The only way to 100% protect your ideas is to never share them with anyone.

I run into musicians who tell me that they’re making an album but they’re not putting their best song on it. “Why in the world would you do that?” I ask. They tell me they’re saving the great song for when they have massive corporate backing so that the great song has a better chance of being a hit.

I always just prefer to use up my best idea today. If I have a writing session with someone, and I have a great new idea, I always show it to them and ask if they want to work on it. It’s a way of betting that I’ll have another better idea tomorrow or next year.

When you make the bet that you will always have another great idea, it gets a lot easier to risk the current one, get it out into the world, put it into circulation.

And when you put that current idea into circulation, it multiplies.

Your idea will get better when other people handle it and give it back to you.

And your community will start to think of you as somebody with great ideas, and they’ll start to ask you for more ideas.

Ideas are like the opposite of money, the more you spend them, the more they increase.

Go Straight To The Audience.
Are you half-ready to play live? Then get out and play live.   Don’t wait until you’re completely ready, because you’ll never be completely ready.

Are you micro-refining your sound for a market niche and looking for a corporate partner?  Forget that stuff!  Get your gear down to the bar, or the coffeeshop, or the open mic night, or your church, and play for live souls in a real space.   They will refine your work in the most ruthless and efficient way.

Get out and play a gig! Take whatever crappy gig you can get.  I promise they’ll get better if you stick with it.

Playing for an audience will improve your music a hundred times more than sitting in your studio and asking yourself for your own opinion.

One time-tested way of going straight to the audience is this: make them dance. Don’t laugh: a lot of the greatest composers throughout history have worked extremely hard to make people dance.

Almost every style of music can be traced back to a traditional dance music.

How Can I Make A Living
Making a living in music is not easy, that’s pretty obvious, but we musicians have advantages.   We’re cheap dates.   Musicians are accustomed to living on ramen noodles and sleeping on couches if necessary.

We have a sense of mission: we know what we want to do with ourselves and so we’re willing to sacrifice to make it happen.

We find meaning and joy in our work, so it doesn’t necessarily have to pay us like kings and queens to make us happy.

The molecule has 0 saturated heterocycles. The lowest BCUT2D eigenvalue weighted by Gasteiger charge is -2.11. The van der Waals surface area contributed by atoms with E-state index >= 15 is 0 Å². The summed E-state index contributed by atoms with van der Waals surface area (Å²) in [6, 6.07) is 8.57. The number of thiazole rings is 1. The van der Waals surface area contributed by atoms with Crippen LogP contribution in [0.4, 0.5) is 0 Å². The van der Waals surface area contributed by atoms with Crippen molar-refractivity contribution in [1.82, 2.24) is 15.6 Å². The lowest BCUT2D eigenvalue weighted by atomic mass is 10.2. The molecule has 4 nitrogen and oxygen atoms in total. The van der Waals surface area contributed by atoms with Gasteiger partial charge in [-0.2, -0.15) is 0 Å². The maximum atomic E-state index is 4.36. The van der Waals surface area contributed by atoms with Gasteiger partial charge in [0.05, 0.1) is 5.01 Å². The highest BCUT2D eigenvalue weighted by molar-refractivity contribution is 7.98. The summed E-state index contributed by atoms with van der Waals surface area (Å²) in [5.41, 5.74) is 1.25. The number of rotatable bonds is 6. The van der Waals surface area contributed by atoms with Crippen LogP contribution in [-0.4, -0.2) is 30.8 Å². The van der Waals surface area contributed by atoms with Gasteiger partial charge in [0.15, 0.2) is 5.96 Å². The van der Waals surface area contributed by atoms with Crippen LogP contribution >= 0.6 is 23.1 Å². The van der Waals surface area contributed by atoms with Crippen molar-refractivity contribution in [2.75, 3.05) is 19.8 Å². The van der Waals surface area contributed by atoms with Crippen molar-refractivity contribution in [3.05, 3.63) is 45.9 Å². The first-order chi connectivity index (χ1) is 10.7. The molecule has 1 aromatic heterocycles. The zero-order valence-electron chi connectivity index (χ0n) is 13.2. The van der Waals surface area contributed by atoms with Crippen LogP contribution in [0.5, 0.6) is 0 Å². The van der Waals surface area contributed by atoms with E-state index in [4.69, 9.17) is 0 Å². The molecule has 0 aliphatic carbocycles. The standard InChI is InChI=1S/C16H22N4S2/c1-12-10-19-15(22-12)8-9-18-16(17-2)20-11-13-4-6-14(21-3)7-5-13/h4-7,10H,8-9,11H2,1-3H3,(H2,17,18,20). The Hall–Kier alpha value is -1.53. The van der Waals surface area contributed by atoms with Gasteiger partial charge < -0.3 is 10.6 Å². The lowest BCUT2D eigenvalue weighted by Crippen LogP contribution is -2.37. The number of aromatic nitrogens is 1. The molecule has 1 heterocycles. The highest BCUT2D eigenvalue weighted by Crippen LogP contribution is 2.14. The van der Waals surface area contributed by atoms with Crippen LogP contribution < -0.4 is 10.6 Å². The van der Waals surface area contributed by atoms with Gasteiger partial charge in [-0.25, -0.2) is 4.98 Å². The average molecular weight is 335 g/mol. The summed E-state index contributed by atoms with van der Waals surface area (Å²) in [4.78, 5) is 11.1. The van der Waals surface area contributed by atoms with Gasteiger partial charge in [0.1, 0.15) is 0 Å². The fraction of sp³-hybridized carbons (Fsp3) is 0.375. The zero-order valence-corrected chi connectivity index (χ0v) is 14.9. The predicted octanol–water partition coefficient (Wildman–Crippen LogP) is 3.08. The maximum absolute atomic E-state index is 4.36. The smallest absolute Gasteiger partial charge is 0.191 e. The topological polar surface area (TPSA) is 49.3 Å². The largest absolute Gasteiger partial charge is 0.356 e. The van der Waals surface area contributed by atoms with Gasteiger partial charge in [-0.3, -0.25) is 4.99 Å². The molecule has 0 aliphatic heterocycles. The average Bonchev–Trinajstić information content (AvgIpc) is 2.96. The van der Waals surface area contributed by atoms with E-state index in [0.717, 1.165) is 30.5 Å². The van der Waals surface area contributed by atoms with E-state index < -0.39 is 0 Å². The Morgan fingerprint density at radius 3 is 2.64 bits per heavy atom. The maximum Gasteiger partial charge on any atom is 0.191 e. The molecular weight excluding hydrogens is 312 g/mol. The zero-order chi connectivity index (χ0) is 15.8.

But since food must be bought and rent must be paid, here are five small but good tricks for making a living in music.

1. No cocaine. No heroin. Cocaine and heroin will eat your lunch money, then your rent money, then it will eat your dream too.

2. Learn how to say, “How can I help?” and mean it. Fill in for bands missing a member and do it for free or for cheap. Mix shows for nothing or for a meal. You’ll get really good. Become indispensable and people will hire you.

3. Find a flexible day job.  I know that’s not quite making a living in music, but a flexible day job that pays okay is way better for a musician than a time- and energy-draining day job that pays more.  You can phase out the flexible day job when you don’t need it anymore.  My personal opinion is that the day job is better if it uses different muscles that the dream uses.  So, for example if you dream of being a recording artist, I’d say don’t produce jingles for an ad agency.  Those music muscles will be so tired by the time you get home that rocking out will be the last thing you want to do.

4. Marry someone who believes in your music enough to share your dream for the long haul.  The minute your girlfriend or boyfriend wants to have a talk about a realistic timetable for either succeeding in music or getting a real job, you are in trouble. There’s somebody out there who will believe in your dream and set no time limits on your pursuit of it.

5: Whatever people tell you about the economy, don’t let them freak you out.  Now is a great time to be a creative person, especially one who is just starting out.  We’re in an economic downturn, and downturns are the time to be in research and development, creating new ideas that will change the future.  So work on your music and your techniques and your community now, and by the time the economy is back on its feet you’ll be ready to participate in the upturn with the great stuff you’ve created during the downturn.  And the best part about this is that during the hard times, you’ll have made a lot of people more happy, more inspired, and more hopeful with your music.